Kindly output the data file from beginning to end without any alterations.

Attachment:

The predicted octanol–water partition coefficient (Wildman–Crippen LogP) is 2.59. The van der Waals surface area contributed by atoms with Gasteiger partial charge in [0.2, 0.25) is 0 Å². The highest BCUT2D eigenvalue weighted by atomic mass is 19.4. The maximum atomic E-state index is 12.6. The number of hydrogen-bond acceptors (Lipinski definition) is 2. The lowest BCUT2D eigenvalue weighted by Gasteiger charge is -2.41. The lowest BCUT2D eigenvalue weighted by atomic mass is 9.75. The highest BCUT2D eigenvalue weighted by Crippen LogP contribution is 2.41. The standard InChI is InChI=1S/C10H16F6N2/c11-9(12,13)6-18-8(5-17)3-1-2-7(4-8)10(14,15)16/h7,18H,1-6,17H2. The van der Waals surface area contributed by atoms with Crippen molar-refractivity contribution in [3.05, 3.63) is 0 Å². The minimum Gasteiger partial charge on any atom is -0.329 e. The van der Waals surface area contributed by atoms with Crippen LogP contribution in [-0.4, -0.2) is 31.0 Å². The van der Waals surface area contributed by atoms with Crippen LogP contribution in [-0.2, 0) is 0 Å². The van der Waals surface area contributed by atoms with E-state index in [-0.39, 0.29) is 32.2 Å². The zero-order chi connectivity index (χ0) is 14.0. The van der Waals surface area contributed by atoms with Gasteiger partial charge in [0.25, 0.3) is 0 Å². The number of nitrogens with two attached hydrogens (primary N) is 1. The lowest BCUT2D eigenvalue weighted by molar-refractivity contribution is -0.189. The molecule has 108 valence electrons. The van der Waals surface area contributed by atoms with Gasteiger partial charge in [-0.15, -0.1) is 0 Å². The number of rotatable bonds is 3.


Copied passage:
The predicted octanol–water partition coefficient (Wildman–Crippen LogP) is 2.59. The van der Waals surface area contributed by atoms with Gasteiger partial charge in [0.2, 0.25) is 0 Å². The highest BCUT2D eigenvalue weighted by atomic mass is 19.4. The maximum atomic E-state index is 12.6. The number of hydrogen-bond acceptors (Lipinski definition) is 2. The lowest BCUT2D eigenvalue weighted by Gasteiger charge is -2.41. The lowest BCUT2D eigenvalue weighted by atomic mass is 9.75. The highest BCUT2D eigenvalue weighted by Crippen LogP contribution is 2.41. The standard InChI is InChI=1S/C10H16F6N2/c11-9(12,13)6-18-8(5-17)3-1-2-7(4-8)10(14,15)16/h7,18H,1-6,17H2. The van der Waals surface area contributed by atoms with Crippen molar-refractivity contribution in [3.05, 3.63) is 0 Å². The minimum Gasteiger partial charge on any atom is -0.329 e. The van der Waals surface area contributed by atoms with Crippen LogP contribution in [-0.4, -0.2) is 31.0 Å². The van der Waals surface area contributed by atoms with Crippen LogP contribution in [-0.2, 0) is 0 Å². The van der Waals surface area contributed by atoms with E-state index in [-0.39, 0.29) is 32.2 Å². The zero-order chi connectivity index (χ0) is 14.0. The van der Waals surface area contributed by atoms with Gasteiger partial charge in [0.25, 0.3) is 0 Å². The number of nitrogens with two attached hydrogens (primary N) is 1. The lowest BCUT2D eigenvalue weighted by molar-refractivity contribution is -0.189. The molecule has 108 valence electrons. The van der Waals surface area contributed by atoms with Gasteiger partial charge in [-0.15, -0.1) is 0 Å². The number of rotatable bonds is 3.